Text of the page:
Your cancer diagnosis has a profound impact on your entire family. There is new information to learn. There are treatment decisions to make. If you have children, you’re probably also concerned about how much to tell them about your diagnosis and what you are going through.

Here are some tips for communicating with your children:

Set the tone. Use a calm, reassuring voice, even if you become sad. This will help your children see how you are trying to cope and will help them do the same.

Give your children accurate, age-appropriate information about cancer. Don’t be afraid to use the word “cancer.” Tell or show them where the cancer is on your body. Practice your explanation beforehand so you feel more comfortable. Remember that if you don’t talk to your kids about cancer, they may invent their own explanations, which can be even more frightening than the facts.

Explain the treatment plan and how it will affect their lives. Prepare your children for any physical changes you might go through during treatment (for instance, hair loss, extreme tiredness, or weight loss). Let your children know that their needs will continue to be taken care of (for example, “Daddy will take you to soccer practice instead of Mom for a while.”)

Answer your children’s questions as accurately as possible. Take into account their age and prior experience with serious illness in the family. If you do not know the answer to a question, don’t panic. It’s okay to say, “I don’t know. I will try to find out the answer and let you know.”

Reassure your children. Explain to them that no matter how they have been behaving or what they’ve been thinking, they did not do anything to cause the cancer. Let your children know that they cannot “catch” cancer like they can catch a cold.

Let them know they can turn to other members of your support system, too. These people include your spouse or partner, relatives, friends, clergy, teachers, coaches and members of your health care team. Let your children know that they can ask questions of these adults and talk to them about their feelings.

Allow your children to participate in your care. Give them age-appropriate tasks such as bringing you a glass of water or an extra blanket.

Encourage your children to express their feelings. Share with them that they can express any feelings, even those that are uncomfortable. Let them know, too, that it’s okay to say, “I don’t feel like talking right now,” if that is the case.

Reassure your children that they will be cared for. Let them know that even if you can’t always provide the care directly, their needs are important and will be taken care of.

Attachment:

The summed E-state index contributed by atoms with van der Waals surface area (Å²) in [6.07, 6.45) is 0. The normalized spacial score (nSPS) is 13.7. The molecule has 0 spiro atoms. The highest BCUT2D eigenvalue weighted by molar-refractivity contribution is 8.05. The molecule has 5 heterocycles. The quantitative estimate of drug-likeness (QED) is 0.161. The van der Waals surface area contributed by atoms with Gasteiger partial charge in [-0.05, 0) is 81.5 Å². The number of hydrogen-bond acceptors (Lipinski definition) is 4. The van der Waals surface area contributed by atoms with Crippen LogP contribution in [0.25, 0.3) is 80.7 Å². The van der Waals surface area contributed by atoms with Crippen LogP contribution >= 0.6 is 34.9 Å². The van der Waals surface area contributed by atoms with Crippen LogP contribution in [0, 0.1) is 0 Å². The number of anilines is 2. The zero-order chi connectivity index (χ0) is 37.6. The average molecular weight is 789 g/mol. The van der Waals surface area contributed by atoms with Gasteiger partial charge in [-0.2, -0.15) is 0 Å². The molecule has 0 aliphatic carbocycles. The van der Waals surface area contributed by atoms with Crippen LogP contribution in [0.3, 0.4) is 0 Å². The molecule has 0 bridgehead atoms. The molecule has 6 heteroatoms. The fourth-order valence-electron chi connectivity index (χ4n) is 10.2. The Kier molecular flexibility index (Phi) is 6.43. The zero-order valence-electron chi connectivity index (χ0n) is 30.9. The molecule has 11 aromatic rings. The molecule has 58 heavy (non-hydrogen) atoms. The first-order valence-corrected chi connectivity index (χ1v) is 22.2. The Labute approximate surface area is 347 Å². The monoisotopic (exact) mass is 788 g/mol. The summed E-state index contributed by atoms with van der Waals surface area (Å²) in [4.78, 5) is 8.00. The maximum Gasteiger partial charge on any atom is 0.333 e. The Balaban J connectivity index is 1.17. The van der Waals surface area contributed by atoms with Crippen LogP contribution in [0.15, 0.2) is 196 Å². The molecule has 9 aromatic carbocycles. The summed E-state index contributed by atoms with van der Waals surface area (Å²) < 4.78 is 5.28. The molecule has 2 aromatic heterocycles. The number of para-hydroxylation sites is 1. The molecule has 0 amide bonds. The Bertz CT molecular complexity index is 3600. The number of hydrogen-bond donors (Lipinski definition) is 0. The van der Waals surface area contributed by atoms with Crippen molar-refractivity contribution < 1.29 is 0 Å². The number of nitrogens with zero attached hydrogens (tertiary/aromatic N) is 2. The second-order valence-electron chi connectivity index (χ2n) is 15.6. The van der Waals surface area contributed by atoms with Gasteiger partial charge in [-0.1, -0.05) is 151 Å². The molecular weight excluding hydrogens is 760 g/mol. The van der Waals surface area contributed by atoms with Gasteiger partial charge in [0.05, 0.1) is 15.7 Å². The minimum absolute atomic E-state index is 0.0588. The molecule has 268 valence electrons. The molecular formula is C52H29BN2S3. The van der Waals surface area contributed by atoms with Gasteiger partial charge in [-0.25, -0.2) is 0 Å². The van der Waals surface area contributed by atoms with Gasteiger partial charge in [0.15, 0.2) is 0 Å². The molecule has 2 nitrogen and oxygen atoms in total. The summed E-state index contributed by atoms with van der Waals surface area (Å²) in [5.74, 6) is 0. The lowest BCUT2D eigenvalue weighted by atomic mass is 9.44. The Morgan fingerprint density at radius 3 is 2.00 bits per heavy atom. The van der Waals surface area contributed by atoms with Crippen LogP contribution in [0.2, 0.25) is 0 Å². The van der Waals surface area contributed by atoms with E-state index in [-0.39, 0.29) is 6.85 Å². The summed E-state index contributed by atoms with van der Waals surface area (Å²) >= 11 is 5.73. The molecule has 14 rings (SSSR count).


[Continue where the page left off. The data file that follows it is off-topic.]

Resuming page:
To the extent possible, make communicating with your children a priority. Cancer treatments may leave you with less energy, but try to make every effort to really listen to your children. This will show them how much you love them, and help them to feel comfortable coming to you with their concerns in the future.

As always, show your children a lot of love and affection. Let them know that although things are different now, your love for them has not changed. When helping your children cope with a cancer diagnosis, it’s almost impossible to be prepared for every situation. Sometimes, you may not know what to say. This is normal and okay. Remember that you are the expert on your children. Cancer can be overwhelming and disruptive, but it doesn’t change the fact that you know your children best. Trust your sense of how to best support them during this difficult time.

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This fact sheet was supported by a grant from Genentech, a contribution from Lilly, an educational donation provided by Amgen and a donation from JNCI: Journal of the National Cancer Institute, published by Oxford University Press.

Last updated February 14, 2018

The information presented in this publication is provided for your general information only. It is not intended as medical advice and should not be relied upon as a substitute for consultations with qualified health professionals who are aware of your specific situation. We encourage you to take information and questions back to your individual health care provider as a way of creating a dialogue and partnership about your cancer and your treatment.

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